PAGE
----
Toe Rails Plugged

Toe Rail plugs on Aeon

 

(to start of project)

While epoxy cures on the rails, all the screw holes can be plugged. Yet another step.

I thought you could buy ready made plugs in various sizes and woods, but apparently that’s just not done. Instead, you buy a set of plug cutting bits. To do it properly, you cut the plugs from the same wood, and then align the grain pattern as they’re inserted.

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Toe Rails Installed

Toe Rails on Caesura installed

 

(to start of project)

Installing the Toe Rails took all weekend. It’s a job that needs a lot of planning, preparation, and either a lot of hands or a lot of clamps.

Given the way they’re attached, once on, there’s no easy way to take the rails back off for repairs or to fix mistakes, even if you don’t glue them down. But since Ash is prone to rot, it needs to be sealed in epoxy, and it seemed pretty clear the best plan is to seal everything up tight during installation, on both sets, so no water seeps into seams or screw holes later. Maybe doing that will delay repairs a bit longer. Working with epoxy, though, means a limited window of time for the whole process, start to finish. Everything has to go right.

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Toe Rails

Finished Toe Rails, ready to install

 

(to start of project)

It’s good to be back in the shop again after two full months away from it. Got two full days of work done on the Toe Rails. They took every bit of it, too.

There’s more labor invested in each of these pieces of wood already than any other single piece on either boat. More cutting, drilling, sanding and whatnot than meets the eye. And there’s still more to be done. Must be why so many people decide to do without them.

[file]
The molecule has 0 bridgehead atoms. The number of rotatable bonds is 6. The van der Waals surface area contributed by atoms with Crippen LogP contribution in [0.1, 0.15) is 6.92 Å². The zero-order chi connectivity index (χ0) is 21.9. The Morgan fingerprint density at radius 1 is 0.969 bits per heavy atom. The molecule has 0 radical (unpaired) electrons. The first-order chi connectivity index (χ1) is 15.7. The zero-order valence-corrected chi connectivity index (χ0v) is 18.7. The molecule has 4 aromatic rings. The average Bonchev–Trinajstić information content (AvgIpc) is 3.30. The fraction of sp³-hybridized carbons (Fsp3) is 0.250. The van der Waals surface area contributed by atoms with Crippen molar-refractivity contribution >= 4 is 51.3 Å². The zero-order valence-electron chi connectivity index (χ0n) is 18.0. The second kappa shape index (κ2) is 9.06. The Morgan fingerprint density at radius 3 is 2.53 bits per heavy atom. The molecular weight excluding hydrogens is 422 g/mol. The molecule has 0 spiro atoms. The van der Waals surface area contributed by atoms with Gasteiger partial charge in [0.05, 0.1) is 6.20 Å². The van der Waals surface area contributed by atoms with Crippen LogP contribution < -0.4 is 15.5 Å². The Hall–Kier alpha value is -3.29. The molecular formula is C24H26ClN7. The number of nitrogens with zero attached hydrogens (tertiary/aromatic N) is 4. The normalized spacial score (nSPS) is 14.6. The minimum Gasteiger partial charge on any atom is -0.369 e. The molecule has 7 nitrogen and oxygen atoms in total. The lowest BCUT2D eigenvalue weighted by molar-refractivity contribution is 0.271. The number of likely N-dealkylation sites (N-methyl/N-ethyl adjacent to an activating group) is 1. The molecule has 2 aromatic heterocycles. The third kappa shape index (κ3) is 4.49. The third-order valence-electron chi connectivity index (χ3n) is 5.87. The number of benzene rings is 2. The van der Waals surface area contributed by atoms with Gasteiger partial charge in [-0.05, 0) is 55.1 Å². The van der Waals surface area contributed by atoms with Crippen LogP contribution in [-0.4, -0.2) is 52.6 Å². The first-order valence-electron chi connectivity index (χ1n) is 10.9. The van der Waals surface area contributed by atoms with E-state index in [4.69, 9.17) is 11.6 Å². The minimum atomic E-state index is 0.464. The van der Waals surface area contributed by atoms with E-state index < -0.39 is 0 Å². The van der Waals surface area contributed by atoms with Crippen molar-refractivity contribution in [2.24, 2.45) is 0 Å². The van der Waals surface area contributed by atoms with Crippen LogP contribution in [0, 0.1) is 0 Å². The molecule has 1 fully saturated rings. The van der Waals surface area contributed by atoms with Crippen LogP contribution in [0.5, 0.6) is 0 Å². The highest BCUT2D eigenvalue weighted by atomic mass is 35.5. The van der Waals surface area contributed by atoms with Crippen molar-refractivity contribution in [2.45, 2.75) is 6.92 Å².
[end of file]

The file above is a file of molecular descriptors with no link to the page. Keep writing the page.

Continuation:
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Weird Weather (updated)

Hyacinths blooming in fresh snow

 

(to start of project)

A few weeks ago we had snow on daffodil, crocus and hyacinth blooms. Yesterday it was almost 90 degrees. Abnormal is pretty normal here this time of year. I have photos taken several years ago of roses blooming in a snow storm. They don’t sleep well nights at the local vineyards and orchards until April is over and done with.

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Toe Rail Layout

Toe rail, rub rail, and hardware mockup at the stem.

 

(to start of project)

There are more posts to do on Guatemalan boats, but in the meantime we’ve got our own boats to attend to.

Time for Toe Rails. This is a good example of how to take something simple and make it complicated. Or maybe things that look simple are more complicated than they seem.

Chapelle’s scantlings for the Toe Rails are 3/4” x 1 3/8”. Barto specs them a little thinner at 1/2”. I’ve seen Melonseeds done with big thick rails, no rails, and everything in between. Frankly, they all look good. I made some mockups to try different sizes out.

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Boats of Guatemala: Lake Atitlan Cayucos

Dugout Canoes on the beach at Santa Catarina

 

(to start of project)

The boats native to Lake Atitlan are the cayucos, a unique form of dugout canoe. You see these boats all over the lake, from dawn to dusk, though usually near shore where the fish are, as fishing is their primary use. Rows of them are pulled up on the beaches of every small village and town along the shore. Continue reading “Boats of Guatemala: Lake Atitlan Cayucos”

Boats of Guatemala: Lake Atitlan Launches

The Mayan crew, pounding the boat across Lake Atitlan, just ahead of a storm.

 

(to start of project)

I’ve started on the toe rails, and hope to have progress to report soon, once I get it figured out.

In the meantime, here’s some boat related reporting from our trip to Guatemala. Coming from such a car-centric culture, the widespread use of boats for transportation there was fascinating; not only the extent of it, but the types and their construction, as well. Continue reading “Boats of Guatemala: Lake Atitlan Launches”